She hates him because he's inexorably taking away her last chance at moving back into the White House, and he's not thirty years younger and a "well-spoken, clean-cut Negro". He hates her because, well, doesn't everybody?
They sure sounded like they hate each other given how aggressively they went after each other last night, although it was hard to focus on their genuine or calculated animus given that it had the dual flavor of "Hey, you kids, get off my lawn!" and any of fifteen conversations in the nursing home dining room when nobody has their hearing aids turned up.
That's something Senators Rubio or Cruz can definitely exploit next fall all by itself, if the Republican electorate makes it back to the land of sanity. But there was plenty of other future attack-ad fodder from which to choose:
[Mrs.] Clinton used her opening statement to needle the senator from Vermont, who describes himself as a socialist, over what she has contended are unrealistically liberal plans for universal health care, free college and other programs.
“I’m fighting for people who cannot wait for those changes, and I’m not making promises that I cannot keep,” the former [commissar] of state said.
Sanders replied that a number of European countries had approved single-payer health-care systems. “I do not accept the belief that the United States of America cannot do that,” he said.
In reality, Mrs. Clinton is right. Even the Donk SuperCongress of 2009-10 could barely shove ObamaCare down the country's unwilling throat, and they couldn't even jam a "public option" into it. And Democrat supermajorities with a Democrat POTUS only come along every third of a century or so, and the next one is probably decades away.
But this isn't the general election, it's the New Hampshire Democrat primary, and her leftwingnut audience doesn't want to hear what's realistic, or what promises can or cannot be kept. They want to hear what they want to hear and that she's going to (does this sound familiar?) FIGHT! FIGHT! FIGHT! for it. Which begs the question of for what she's "fighting" if not what her leftwingnut audience, whose votes she's desperate to get, is demanding - like Weekend Bernie is.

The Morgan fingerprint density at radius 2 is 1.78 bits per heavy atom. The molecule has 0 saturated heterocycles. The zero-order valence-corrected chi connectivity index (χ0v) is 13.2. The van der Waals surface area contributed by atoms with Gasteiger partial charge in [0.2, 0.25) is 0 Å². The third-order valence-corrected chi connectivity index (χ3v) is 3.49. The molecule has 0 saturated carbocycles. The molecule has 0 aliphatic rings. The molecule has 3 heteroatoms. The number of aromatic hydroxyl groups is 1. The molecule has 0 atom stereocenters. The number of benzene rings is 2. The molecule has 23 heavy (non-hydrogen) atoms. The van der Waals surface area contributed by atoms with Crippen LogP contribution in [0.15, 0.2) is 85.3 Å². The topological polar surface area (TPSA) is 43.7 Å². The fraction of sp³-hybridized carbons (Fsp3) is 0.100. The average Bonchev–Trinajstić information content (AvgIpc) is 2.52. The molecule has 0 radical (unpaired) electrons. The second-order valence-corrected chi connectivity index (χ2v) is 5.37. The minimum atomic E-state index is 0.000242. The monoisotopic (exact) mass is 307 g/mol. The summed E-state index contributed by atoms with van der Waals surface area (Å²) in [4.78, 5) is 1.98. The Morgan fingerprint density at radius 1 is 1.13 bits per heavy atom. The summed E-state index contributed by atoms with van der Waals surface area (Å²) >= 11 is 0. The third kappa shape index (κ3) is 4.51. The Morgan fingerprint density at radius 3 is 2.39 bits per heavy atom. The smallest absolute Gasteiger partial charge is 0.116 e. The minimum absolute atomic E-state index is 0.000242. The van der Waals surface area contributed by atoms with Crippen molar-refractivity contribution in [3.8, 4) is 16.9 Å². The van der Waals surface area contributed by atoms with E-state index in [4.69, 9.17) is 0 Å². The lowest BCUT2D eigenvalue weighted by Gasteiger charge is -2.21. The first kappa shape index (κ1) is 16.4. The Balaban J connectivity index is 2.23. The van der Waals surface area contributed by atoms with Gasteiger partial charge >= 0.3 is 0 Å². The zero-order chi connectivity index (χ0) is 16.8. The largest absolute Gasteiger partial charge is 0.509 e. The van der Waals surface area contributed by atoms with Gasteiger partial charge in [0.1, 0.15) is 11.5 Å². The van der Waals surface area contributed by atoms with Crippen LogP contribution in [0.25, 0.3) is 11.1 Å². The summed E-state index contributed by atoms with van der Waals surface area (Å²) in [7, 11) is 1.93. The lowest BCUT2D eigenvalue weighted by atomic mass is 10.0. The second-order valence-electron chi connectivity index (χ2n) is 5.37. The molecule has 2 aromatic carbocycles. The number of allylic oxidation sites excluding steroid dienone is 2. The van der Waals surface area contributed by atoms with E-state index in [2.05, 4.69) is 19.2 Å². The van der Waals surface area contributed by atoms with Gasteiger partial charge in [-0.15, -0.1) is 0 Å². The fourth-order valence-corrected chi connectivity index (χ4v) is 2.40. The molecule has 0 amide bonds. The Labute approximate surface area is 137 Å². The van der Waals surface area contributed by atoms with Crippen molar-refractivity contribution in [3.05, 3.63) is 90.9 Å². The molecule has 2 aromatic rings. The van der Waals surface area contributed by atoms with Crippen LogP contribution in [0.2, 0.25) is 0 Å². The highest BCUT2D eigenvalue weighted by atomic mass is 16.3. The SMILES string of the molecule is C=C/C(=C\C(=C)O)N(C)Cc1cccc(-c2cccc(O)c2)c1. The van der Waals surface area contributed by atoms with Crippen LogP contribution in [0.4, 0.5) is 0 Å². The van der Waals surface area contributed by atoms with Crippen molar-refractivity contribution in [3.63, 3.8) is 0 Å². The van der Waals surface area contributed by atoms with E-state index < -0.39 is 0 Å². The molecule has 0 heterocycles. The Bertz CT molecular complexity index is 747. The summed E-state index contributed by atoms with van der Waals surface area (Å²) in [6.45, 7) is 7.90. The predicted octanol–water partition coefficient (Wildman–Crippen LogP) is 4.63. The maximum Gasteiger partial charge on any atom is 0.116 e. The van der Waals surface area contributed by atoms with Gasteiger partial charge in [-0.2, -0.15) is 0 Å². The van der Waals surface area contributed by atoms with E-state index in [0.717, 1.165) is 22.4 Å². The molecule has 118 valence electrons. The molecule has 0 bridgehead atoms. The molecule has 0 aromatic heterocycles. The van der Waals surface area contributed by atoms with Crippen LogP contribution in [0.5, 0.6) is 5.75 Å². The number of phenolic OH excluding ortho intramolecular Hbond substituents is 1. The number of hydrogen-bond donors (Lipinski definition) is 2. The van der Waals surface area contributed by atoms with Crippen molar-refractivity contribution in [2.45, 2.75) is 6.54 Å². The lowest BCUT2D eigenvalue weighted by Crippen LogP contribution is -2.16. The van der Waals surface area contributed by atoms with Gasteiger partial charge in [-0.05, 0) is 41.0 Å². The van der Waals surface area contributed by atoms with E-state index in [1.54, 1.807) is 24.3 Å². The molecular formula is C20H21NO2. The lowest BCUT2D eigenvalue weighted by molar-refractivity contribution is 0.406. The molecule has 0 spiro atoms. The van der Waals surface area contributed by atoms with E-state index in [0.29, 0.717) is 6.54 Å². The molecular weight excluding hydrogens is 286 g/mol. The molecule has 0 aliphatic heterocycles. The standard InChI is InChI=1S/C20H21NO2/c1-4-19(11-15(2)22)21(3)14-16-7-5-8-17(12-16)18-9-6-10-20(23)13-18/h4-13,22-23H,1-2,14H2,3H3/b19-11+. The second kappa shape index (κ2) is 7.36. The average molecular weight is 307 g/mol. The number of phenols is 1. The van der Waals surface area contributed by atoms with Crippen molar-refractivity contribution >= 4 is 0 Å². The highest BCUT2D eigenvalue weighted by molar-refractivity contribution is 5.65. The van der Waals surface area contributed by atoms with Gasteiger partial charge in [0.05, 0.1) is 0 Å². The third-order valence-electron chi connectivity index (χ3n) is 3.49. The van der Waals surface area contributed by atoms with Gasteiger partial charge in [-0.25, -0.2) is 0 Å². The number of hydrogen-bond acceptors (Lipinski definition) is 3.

As they had at a town hall forum the night before, the two remaining Democrat presidential contenders also squabbled over the modern definition of the word “progressive,” which has become the preferred term for the Democrat left.
When "communist" is so much more accurate. Which is why I always edit out the former for the latter. I'm a big believer in mandatory truth in labeling.
“A progressive is someone who makes progress,” [Mrs.] Clinton said.
That's a glib non-response. A "progressive" is a communist. She's not willing to admit that, and Weekend Bernie is.
Sanders, who enjoys enormous enthusiasm among the party’s liberal base, continued to make the argument that [Mrs.] Clinton is too heavily dependent on those who have financed her campaign and made her personally wealthy. He said that he does “not only talk the talk, but walk the walk. I am very proud to be the only candidate up here that does not have a super PAC.”
A mixed bag for the Vermont senator, since it bolsters his authenticity, which is the heart of his appeal to Donk voters, but it deprives him of the resources with which to fully compete with La Clinton Nostra nationwide, which is the only reason he's not already the Democrat nominee.
However, Herself can always be counted on to keep coming to Weekend Bernie's rescue:
[Mrs.] Clinton accused Sanders of engaging in a “very artful smear” of her character. She insisted she had never changed her position on any issue based on having received contributions from special interests.